France’s shadow over Africa still looms large, decades after it started decolonizing out of the continent. And no, we’re not talking about its recent forays back in, with Mali and now Central African Republic. The French, one of the largest outbound tourist countries in the world, is the largest source of visitors to Africa, according to a new “Africa Tourism Report” by World Bank.

Screen Shot 2013-10-15 at 10.30.26 PMThe report specifically focuses on the tourism potential in Sub-Saharan Africa,and gives numbers on the top source markets for the region, with some interesting results, as the chart on the right shows:

  • France was the top long-haul source market for Africa in 2009 and was particularly dominant in West Africa.The most popular sub-Saharan destinations for French tourists are Mauritius and Senegal. France is also the top market for Madagascar, Mali, and the Seychelles.
  • UK has long-standing links to Kenya, South Africa, and The Gambia; it is also the number one source market in Tanzania and Zambia. Emerging UK destinations are Cape Verde, Mozambique, Namibia, Uganda, and Zambia.
  • U.S. is the top source market for Ethiopia, Ghana, Rwanda, Uganda, and Zimbabwe, with South Africa receiving the most U.S. tourists.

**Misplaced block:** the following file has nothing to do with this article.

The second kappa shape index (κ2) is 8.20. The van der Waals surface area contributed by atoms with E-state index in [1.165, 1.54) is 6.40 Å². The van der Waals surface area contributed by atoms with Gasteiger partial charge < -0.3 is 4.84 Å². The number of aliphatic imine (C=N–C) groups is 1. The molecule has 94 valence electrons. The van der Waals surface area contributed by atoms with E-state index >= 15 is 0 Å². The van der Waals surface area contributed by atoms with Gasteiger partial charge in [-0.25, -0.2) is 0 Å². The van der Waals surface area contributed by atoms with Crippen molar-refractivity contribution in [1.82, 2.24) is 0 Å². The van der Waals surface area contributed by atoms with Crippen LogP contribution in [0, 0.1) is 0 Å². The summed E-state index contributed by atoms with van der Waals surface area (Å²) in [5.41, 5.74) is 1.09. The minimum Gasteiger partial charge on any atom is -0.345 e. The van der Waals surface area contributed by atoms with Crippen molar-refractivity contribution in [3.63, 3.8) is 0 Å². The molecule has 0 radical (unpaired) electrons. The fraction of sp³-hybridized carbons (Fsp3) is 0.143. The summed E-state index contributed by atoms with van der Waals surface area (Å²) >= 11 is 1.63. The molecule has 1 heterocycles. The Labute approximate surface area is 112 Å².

• Emerging source markets for the region include Australia, Brazil, China, Italy, Russia, and Spain.

On the long haul air routes into the continent, a similar story plays out, though the rising Gulf airlines are changing that rapidly. Long-haul connections are dominated by a small number of foreign carriers, such as Air France, British Airways, Brussels Airlines, Emirates, KLM, SWISS, and Virgin. Airline routings are strongly connected to former colonial interests and to countries with a common language. British Airways and Virgin dominate routes to Ghana, Kenya, Nigeria, and South Africa. Air France dominates routes to Madagascar, Mali, Mauritania, and Senegal.

The chart below shows the routes into the continent:

Top 75 Routes by Daily Seat Capacity, August, 2010 

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Tags: france
Photo Credit: Vintage French stamp, from French Equatorial Africa. Russell Ganzi / Flickr